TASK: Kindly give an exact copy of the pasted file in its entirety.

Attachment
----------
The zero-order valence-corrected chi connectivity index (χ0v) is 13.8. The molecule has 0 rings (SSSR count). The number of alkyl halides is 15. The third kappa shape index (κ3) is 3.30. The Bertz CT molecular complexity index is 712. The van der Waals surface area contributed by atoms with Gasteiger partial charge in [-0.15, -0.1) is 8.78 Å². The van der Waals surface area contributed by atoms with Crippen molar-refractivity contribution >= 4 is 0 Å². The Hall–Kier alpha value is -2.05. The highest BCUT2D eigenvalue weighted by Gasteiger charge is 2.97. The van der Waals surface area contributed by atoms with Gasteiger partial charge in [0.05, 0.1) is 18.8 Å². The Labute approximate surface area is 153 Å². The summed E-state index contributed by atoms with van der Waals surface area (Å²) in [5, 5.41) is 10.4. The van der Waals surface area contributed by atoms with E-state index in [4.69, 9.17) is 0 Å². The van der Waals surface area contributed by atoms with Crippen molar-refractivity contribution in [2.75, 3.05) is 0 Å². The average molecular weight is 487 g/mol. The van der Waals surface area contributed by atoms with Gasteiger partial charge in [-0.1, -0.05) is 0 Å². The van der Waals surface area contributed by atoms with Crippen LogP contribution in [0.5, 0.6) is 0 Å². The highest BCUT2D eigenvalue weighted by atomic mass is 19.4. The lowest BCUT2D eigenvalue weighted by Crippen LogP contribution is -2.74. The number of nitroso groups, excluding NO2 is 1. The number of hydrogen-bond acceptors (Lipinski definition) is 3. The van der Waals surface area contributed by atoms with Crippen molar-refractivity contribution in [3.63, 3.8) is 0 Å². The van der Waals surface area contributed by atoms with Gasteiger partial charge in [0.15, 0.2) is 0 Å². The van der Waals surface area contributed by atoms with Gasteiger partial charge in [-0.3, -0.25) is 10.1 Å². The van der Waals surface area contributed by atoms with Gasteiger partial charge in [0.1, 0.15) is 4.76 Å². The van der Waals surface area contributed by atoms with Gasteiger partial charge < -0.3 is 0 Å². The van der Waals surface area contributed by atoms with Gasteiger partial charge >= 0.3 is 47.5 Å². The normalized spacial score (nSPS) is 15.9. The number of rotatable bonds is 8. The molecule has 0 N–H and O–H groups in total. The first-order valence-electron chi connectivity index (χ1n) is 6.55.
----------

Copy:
The zero-order valence-corrected chi connectivity index (χ0v) is 13.8. The molecule has 0 rings (SSSR count). The number of alkyl halides is 15. The third kappa shape index (κ3) is 3.30. The Bertz CT molecular complexity index is 712. The van der Waals surface area contributed by atoms with Gasteiger partial charge in [-0.15, -0.1) is 8.78 Å². The van der Waals surface area contributed by atoms with Crippen molar-refractivity contribution >= 4 is 0 Å². The Hall–Kier alpha value is -2.05. The highest BCUT2D eigenvalue weighted by Gasteiger charge is 2.97. The van der Waals surface area contributed by atoms with Gasteiger partial charge in [0.05, 0.1) is 18.8 Å². The Labute approximate surface area is 153 Å². The summed E-state index contributed by atoms with van der Waals surface area (Å²) in [5, 5.41) is 10.4. The van der Waals surface area contributed by atoms with E-state index in [4.69, 9.17) is 0 Å². The van der Waals surface area contributed by atoms with Crippen molar-refractivity contribution in [2.75, 3.05) is 0 Å². The average molecular weight is 487 g/mol. The van der Waals surface area contributed by atoms with Gasteiger partial charge in [-0.1, -0.05) is 0 Å². The van der Waals surface area contributed by atoms with Crippen LogP contribution in [0.5, 0.6) is 0 Å². The highest BCUT2D eigenvalue weighted by atomic mass is 19.4. The lowest BCUT2D eigenvalue weighted by Crippen LogP contribution is -2.74. The number of nitroso groups, excluding NO2 is 1. The number of hydrogen-bond acceptors (Lipinski definition) is 3. The van der Waals surface area contributed by atoms with Crippen molar-refractivity contribution in [3.63, 3.8) is 0 Å². The van der Waals surface area contributed by atoms with Gasteiger partial charge in [0.15, 0.2) is 0 Å². The van der Waals surface area contributed by atoms with Gasteiger partial charge in [-0.3, -0.25) is 10.1 Å². The van der Waals surface area contributed by atoms with Gasteiger partial charge in [0.1, 0.15) is 4.76 Å². The van der Waals surface area contributed by atoms with Gasteiger partial charge < -0.3 is 0 Å². The van der Waals surface area contributed by atoms with Gasteiger partial charge >= 0.3 is 47.5 Å². The normalized spacial score (nSPS) is 15.9. The number of rotatable bonds is 8. The molecule has 0 N–H and O–H groups in total. The first-order valence-electron chi connectivity index (χ1n) is 6.55.